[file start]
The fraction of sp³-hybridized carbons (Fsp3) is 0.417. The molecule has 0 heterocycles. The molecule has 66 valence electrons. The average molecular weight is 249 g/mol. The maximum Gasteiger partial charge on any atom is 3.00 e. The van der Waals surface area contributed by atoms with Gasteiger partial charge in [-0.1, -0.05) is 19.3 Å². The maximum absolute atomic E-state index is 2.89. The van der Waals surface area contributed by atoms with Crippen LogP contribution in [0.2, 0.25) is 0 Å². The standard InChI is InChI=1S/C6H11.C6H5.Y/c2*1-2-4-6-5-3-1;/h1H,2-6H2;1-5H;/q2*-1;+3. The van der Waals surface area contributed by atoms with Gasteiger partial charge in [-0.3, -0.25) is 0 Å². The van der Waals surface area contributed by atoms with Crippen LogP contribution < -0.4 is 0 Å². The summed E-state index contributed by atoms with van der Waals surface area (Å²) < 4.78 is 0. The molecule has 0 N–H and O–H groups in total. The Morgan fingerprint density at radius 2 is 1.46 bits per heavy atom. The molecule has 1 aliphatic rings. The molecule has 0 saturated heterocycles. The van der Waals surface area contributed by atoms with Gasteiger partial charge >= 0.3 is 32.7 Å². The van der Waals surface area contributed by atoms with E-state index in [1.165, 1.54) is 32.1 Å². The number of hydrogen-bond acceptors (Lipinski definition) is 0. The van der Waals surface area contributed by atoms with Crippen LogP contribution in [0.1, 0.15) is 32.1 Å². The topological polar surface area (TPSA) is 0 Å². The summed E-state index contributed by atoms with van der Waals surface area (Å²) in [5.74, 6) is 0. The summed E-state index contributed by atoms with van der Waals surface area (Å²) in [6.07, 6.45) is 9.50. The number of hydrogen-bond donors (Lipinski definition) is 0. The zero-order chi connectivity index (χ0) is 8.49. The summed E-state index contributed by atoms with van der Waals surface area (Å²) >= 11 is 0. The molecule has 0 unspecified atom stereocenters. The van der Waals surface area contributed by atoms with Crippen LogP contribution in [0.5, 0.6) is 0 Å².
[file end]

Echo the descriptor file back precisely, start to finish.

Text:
The fraction of sp³-hybridized carbons (Fsp3) is 0.417. The molecule has 0 heterocycles. The molecule has 66 valence electrons. The average molecular weight is 249 g/mol. The maximum Gasteiger partial charge on any atom is 3.00 e. The van der Waals surface area contributed by atoms with Gasteiger partial charge in [-0.1, -0.05) is 19.3 Å². The maximum absolute atomic E-state index is 2.89. The van der Waals surface area contributed by atoms with Crippen LogP contribution in [0.2, 0.25) is 0 Å². The standard InChI is InChI=1S/C6H11.C6H5.Y/c2*1-2-4-6-5-3-1;/h1H,2-6H2;1-5H;/q2*-1;+3. The van der Waals surface area contributed by atoms with Gasteiger partial charge in [-0.3, -0.25) is 0 Å². The van der Waals surface area contributed by atoms with Crippen LogP contribution < -0.4 is 0 Å². The summed E-state index contributed by atoms with van der Waals surface area (Å²) < 4.78 is 0. The molecule has 0 N–H and O–H groups in total. The Morgan fingerprint density at radius 2 is 1.46 bits per heavy atom. The molecule has 1 aliphatic rings. The molecule has 0 saturated heterocycles. The van der Waals surface area contributed by atoms with Gasteiger partial charge >= 0.3 is 32.7 Å². The van der Waals surface area contributed by atoms with E-state index in [1.165, 1.54) is 32.1 Å². The number of hydrogen-bond acceptors (Lipinski definition) is 0. The van der Waals surface area contributed by atoms with Crippen LogP contribution in [0.1, 0.15) is 32.1 Å². The topological polar surface area (TPSA) is 0 Å². The summed E-state index contributed by atoms with van der Waals surface area (Å²) in [5.74, 6) is 0. The summed E-state index contributed by atoms with van der Waals surface area (Å²) in [6.07, 6.45) is 9.50. The number of hydrogen-bond donors (Lipinski definition) is 0. The zero-order chi connectivity index (χ0) is 8.49. The summed E-state index contributed by atoms with van der Waals surface area (Å²) >= 11 is 0. The molecule has 0 unspecified atom stereocenters. The van der Waals surface area contributed by atoms with Crippen LogP contribution in [0.5, 0.6) is 0 Å².